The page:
Sorry it took me so long to catch up to your question. Here’s the blow-by-blow I wrote up after our 6-person group dinner:
Blistered Green Beans: If Syhabout thinks this is a personal original from his mom (per his menu description), he must never have had Chinese cooking (which is virtually impossible). It’s a SE Asian variant of Sichuan Spicy Green Beans. The technique is identical with its double-frying. The curry flavor is understated; most of what flavors this dish is smokiness and a moderate chile heat. This is always one of my favorite dishes, as the double-frying ensures the beans have that fully-developed flavor I prefer, while still retaining some crunch in the texture. It’s a lot better than the version most Chinese restaurants make nowadays. I’d order this any time. Hawker does a well made and delicious version.
Fried Chicken (Gai Tod) Thai style: The other four people enjoyed this. Spouse and I found it pedestrian, the usual oversweetened KFC-type dish. The chicken was heavily battered, the sauce bright red and goopy-sweet. The chicken wasn’t overcooked, but all one could taste was crunchy flour batter and sweet sauce. There’s some spice, but it’s relatively mild.
Lao Papaya Salad (Tum Mak Houng): This papaya salad is still balanced & refreshing, but it’s funkier and spicier than the Thai-Style (which is still on the menu). The dressing is thin and somewhat soupy on the thin rice noodles and shredded green papaya. The waitress gave us a warning about the “funk” in this dish but truthfully, with all the sugar and tamarind in the dressing, even the most timid diners in our group were fine with it.
Grilled Mushroom Salad (Naam Tok Het): Everybody enjoyed this vegan dish, although it is reasonably spicy - about a 4.5 on our personal scale of 10. I preferred it to the papaya salad, but I’m not really a fan of the latter. If you like mushrooms and can take the heat, this is worth ordering.
Crispy Rice Ball Salad (Nam Khao Tod): We had this dish at Vientian Café in July 2014. Vientian does an outstanding version, full of tasty crispy, toasted bits of rice. Hawker Fare’s dish came in two parts: three unbroken butter lettuce leaves and a few cilantro leaves, then a small plate containing a heap of soft-looking rice. There were a few toasted bits, but it was 97% soft, underseasoned rice. An indifferent dish and we wouldn’t recommend it. Almost all the Laotian restaurants in Oakland make this much better than Hawker Fare.
Mussels Steamed In Coconut Milk: A very nice, spicy yellow curry, with absolutely no sugar. We’re not mussel fans – we’re okay with them but they’re never our shellfish of choice. But these were super-fresh and sweet – in fact, so sweet at first I thought there was sugar in the curry! If you enjoy mussels, this is an excellent dish.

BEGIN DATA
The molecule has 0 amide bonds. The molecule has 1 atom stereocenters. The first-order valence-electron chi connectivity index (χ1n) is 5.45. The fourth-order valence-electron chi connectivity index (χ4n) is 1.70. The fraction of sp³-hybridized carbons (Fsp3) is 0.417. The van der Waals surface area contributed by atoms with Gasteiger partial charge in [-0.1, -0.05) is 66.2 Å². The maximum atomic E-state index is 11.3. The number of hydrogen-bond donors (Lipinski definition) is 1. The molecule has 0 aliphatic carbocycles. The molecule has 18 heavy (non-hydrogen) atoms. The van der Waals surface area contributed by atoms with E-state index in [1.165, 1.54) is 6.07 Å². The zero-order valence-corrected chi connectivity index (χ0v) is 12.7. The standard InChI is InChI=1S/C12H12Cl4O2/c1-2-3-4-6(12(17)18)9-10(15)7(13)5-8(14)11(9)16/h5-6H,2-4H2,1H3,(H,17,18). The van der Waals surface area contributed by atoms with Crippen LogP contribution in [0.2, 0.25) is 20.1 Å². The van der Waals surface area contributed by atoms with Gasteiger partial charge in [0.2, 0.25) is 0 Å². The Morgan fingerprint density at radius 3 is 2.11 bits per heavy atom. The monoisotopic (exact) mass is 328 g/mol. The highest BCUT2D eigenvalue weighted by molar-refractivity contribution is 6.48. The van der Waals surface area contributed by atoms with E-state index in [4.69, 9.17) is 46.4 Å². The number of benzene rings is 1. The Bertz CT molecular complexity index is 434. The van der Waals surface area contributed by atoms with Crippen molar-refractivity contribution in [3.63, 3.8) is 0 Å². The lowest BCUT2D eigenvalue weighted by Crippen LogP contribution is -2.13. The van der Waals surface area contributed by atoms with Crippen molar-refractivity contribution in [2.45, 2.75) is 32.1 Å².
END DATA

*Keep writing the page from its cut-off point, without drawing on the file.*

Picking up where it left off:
Isaan Hered Pork Sausage (Sai Oua): This sausage was familiar to us from Vientian Café and Camber Montclair…and again, both those places do a much better job than Syhabout. It’s a fatter sausage than you’ll find at most competitors. Syhabout’s seasoning is muted, and even the nam prik noom dip seemed spicy yet a bit flat.
Satay Beef Short Ribs: This is a nice dish…but it’s always a nice dish, whether you name it Korean bulgogi or Japanese teriyaki or Chinese red-cooking. The beef is sliced very thin, in a similar manner to Korean short ribs, but cut in smaller pieces about 2x1". If you can tell it’s Angus beef after that marinade - Syhabout doesn’t mention sugar but it’s definitely there - your palate is better than mine and Spouse combined. It didn’t taste much different than what you’ll get at any Korean or Japanese restaurant. There was more meat on the bones than at Fusebox/Oakland, but that just means the entire Hawker Fare dish held about 3 oz. of actual meat after subtracting the sliced bones.
Sticky Rice (Khao Niao): Hawker Fare sends out a small handcrafted bamboo container. Looks great, until you pull off the top and find the sticky rice packed tightly into a clear Baggie. The container is so narrow it’s hard to get the rice out. The rice seemed as if it was sitting around for a while. Sticky rice gets hard fairly quickly as it cools, but Hawker’s hardened a lot faster than mine does at home.
Chicken fat rice (kao mun): The chicken fat is lightly applied and subtle in flavor. Most of the group found it no difference than regular rice. I liked the subtlety of flavor, because most of the food here is flavor forward.
Note: re the Crispy Rice Ball Salad (Nam Khao Tod). We ordered this on our first visit to Daughter Thai Kitchen in March 2017. There is no comparison to Hawker Fare’s mediocre version. The NKT at Daughter Thai was outstanding - not just super-chile hot, but with an amazing complexity of spicing.